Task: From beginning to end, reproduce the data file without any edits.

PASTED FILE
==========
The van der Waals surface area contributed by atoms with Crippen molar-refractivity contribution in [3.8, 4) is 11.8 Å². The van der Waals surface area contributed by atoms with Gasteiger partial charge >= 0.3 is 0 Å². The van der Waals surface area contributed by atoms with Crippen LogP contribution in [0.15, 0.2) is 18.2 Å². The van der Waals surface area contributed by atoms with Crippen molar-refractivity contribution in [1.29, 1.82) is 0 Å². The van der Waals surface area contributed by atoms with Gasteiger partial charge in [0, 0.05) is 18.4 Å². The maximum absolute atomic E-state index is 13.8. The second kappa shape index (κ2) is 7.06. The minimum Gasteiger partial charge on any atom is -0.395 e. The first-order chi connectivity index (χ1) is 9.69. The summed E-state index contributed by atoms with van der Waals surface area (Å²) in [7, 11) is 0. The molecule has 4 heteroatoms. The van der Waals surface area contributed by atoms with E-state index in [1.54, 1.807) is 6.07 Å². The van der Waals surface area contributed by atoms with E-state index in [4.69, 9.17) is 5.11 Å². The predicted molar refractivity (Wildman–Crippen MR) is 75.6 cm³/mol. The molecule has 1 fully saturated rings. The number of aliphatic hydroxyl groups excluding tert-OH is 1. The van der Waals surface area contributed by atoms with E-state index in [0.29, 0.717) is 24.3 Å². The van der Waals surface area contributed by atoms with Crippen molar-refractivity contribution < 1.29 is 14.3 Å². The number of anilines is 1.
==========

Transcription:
The van der Waals surface area contributed by atoms with Crippen molar-refractivity contribution in [3.8, 4) is 11.8 Å². The van der Waals surface area contributed by atoms with Gasteiger partial charge >= 0.3 is 0 Å². The van der Waals surface area contributed by atoms with Crippen LogP contribution in [0.15, 0.2) is 18.2 Å². The van der Waals surface area contributed by atoms with Crippen molar-refractivity contribution in [1.29, 1.82) is 0 Å². The van der Waals surface area contributed by atoms with Gasteiger partial charge in [0, 0.05) is 18.4 Å². The maximum absolute atomic E-state index is 13.8. The second kappa shape index (κ2) is 7.06. The minimum Gasteiger partial charge on any atom is -0.395 e. The first-order chi connectivity index (χ1) is 9.69. The summed E-state index contributed by atoms with van der Waals surface area (Å²) in [7, 11) is 0. The molecule has 4 heteroatoms. The van der Waals surface area contributed by atoms with E-state index in [1.54, 1.807) is 6.07 Å². The van der Waals surface area contributed by atoms with E-state index in [4.69, 9.17) is 5.11 Å². The predicted molar refractivity (Wildman–Crippen MR) is 75.6 cm³/mol. The molecule has 1 fully saturated rings. The number of aliphatic hydroxyl groups excluding tert-OH is 1. The van der Waals surface area contributed by atoms with E-state index in [0.29, 0.717) is 24.3 Å². The van der Waals surface area contributed by atoms with Crippen molar-refractivity contribution < 1.29 is 14.3 Å². The number of anilines is 1.